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The 1950s 

Believe it or not, sitting tenants could buy their houses for as little as £1,800.


In early 1954, the Capital and Counties Property Company Ltd started disposing of its (eastern) part of the Estate. In March the title of the ornamental gardens and service roads was vested in Hillside Gardens Limited. On 1st April, the 325 houses in Princes Gardens, Tudor Gardens, Vale Lane, the east side of Monks Drive and nos. 1 to 7 and 6 to 20 Queens Drive were sold to Warwick Estates Limited. Within a very short time, however, Warwick Estates had to put their entire holding up for sale.

The auction sale brochure of 6 to 8 July 1954, prepared by Messrs Healey & Baker, became known as the "grey book". The brochure stated: "The long established industrial and commercial nature of Acton as a whole, coupled with its accessibility to Central London, has stimulated a demand for houses in the neighbouring modern residential Estates.


This well-planned Estate is located in a much sought after London residential district and comprises 325 attractively designed freehold houses of modern design, each with its own garage. Excellent transport facilities are available to the City from West Acton (Central Line) Station and (Piccadilly Line) Station, to which the Estate is in close proximity".

The properties were to be sold subject to the covenants of 1918, 1933 and 1937 (referred to in earlier sections). Details were also given in the "grey book" of the rent, rates, rateable value and tenancy of each individual house. For example:

Designed on two floors and containing 3 bedrooms, 2 reception rooms, kitchen, bathroom and w.c. Also included is a garage at the rear. Let to R. Wood on statutory tenancy at an inclusive monthly rental (as at 25th March 1954) amounting to £131.10.0 per annum. The general water rates for the year 1953-54 amount to £48.6s.8d RATEABLE VALUE £40.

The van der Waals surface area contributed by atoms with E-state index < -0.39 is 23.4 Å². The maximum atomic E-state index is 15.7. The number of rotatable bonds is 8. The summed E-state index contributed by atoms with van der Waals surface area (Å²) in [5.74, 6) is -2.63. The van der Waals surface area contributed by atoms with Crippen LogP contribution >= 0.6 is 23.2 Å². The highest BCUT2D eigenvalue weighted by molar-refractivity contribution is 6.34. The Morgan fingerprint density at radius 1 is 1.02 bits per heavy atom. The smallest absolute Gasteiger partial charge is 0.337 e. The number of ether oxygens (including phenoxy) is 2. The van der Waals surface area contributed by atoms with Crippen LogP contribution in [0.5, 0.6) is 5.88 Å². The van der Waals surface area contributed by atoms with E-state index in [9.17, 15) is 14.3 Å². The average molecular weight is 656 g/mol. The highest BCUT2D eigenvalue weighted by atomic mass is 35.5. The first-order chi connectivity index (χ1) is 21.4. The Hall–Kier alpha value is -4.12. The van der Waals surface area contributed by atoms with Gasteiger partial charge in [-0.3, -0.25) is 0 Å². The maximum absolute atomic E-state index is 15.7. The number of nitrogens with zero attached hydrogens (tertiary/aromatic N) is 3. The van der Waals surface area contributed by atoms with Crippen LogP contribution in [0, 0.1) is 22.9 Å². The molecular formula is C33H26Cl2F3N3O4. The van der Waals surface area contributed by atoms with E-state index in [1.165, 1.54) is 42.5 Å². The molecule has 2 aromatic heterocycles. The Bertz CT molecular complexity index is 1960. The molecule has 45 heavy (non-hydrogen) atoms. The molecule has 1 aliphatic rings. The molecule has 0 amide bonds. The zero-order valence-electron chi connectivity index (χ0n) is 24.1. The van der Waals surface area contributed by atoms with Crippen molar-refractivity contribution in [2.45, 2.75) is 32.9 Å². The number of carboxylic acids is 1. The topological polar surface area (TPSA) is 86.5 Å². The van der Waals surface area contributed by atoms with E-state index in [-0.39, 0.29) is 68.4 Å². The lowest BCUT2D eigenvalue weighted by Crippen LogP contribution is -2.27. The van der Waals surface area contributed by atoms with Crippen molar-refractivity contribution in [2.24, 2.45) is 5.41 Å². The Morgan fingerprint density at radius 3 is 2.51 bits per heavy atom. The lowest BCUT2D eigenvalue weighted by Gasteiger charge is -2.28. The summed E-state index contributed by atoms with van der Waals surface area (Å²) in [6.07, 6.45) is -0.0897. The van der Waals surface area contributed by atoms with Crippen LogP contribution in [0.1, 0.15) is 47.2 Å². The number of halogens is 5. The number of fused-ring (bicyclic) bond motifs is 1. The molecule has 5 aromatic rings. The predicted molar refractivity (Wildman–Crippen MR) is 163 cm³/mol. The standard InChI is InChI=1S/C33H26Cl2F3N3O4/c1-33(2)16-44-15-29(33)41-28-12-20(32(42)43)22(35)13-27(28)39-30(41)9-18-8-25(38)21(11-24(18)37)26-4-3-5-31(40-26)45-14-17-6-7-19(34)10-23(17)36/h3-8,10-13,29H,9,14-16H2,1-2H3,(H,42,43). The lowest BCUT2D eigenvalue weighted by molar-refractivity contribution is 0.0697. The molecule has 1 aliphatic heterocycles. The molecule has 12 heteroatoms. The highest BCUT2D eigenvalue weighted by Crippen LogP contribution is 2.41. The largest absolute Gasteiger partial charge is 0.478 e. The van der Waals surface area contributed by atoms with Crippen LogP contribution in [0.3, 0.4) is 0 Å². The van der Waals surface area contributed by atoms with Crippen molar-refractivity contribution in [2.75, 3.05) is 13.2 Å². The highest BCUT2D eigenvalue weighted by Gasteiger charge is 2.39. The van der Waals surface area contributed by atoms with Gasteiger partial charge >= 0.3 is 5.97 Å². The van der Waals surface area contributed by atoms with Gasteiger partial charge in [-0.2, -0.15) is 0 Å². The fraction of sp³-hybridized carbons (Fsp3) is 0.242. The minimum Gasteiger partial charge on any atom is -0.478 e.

Depending upon the size and location of homes, gross annual rents varied from £121.2.0 (rateable value £40) to £184.0.0. (rateable value £55), with compensational rental for the few remaining requisitioned properties being £54 or £56 per annum.

As intimated by the entry for 73 Princes Gardens, those copies of the "grey book" still existing provide a complete record of all the tenants of the eastern part of the Hanger Hill Garden Estate in March 1954. While all the 325 houses were on offer as one lot, in the event no overall purchaser was forthcoming, and at the sale and subsequently over the ensuing years the houses were bought individually.

Sitting tenants were very advantageously placed, acquiring their properties (depending, of course, upon their size and location) for as little as around £1,800. From Summer 1954 the freeholders and tenants in the eastern homes were required to enter into covenants with Hillside Gardens Limited that they would "at all times hereafter pay to the Company the annual sum of two pounds two shillings on the 29th Day of September … the Company (will) expend every such annual sum paid … upon … (a) the preservation or improvement of the amenities of the Hanger Hill Garden Estate, (b) the maintenance of the roads, accommodation ways and ornamental gardens on the said Estate, or (c) the care and maintenance of the hedges on the front boundaries of the said property" .

Several momentous decades were to follow that auction sale of March 1954. The various developments are recorded below in chronological order but fuller stories of three of the main concerns that dominated the life of the Estate over a 30-year period are told separately under the headings 'The Saga of the Gardens', 'Conservation' and 'Park Western'.

The residents in the 325 houses on the eastern part of the Estate formed the Hanger Hill Garden Estate (Acton) Residents Association. This had the two prime objectives: (a) to maintain the amenities of the Estate and (b) to advise or at the discretion of the Committee to act upon all matters affecting the Estate in the interests of the member or members. The annual subscription was five shillings.

Ownership of the western part of the Estate stayed with Mr. Cooper until 1956-1957, when the family sold out to McKay Securities Ltd. Initially all the tenants were very apprehensive as to the level of rents to be charged and to the management of the Estate, and a residents' association was formed to protect the interests of tenants. Such was the anxiety of tenants that Ealing Council was asked to place a compulsory purchase order (CPO) upon the (western) Estate: this was not proceeded with. However, the new owners shortly appointed a most excellent Estate manager, who moved into the flat above the office (i.e. The Lodge) and who quickly gained the confidence of the tenants for the way the Estate was run. The Residents' Association was dissolved. 

Next: The 1960s and 70s

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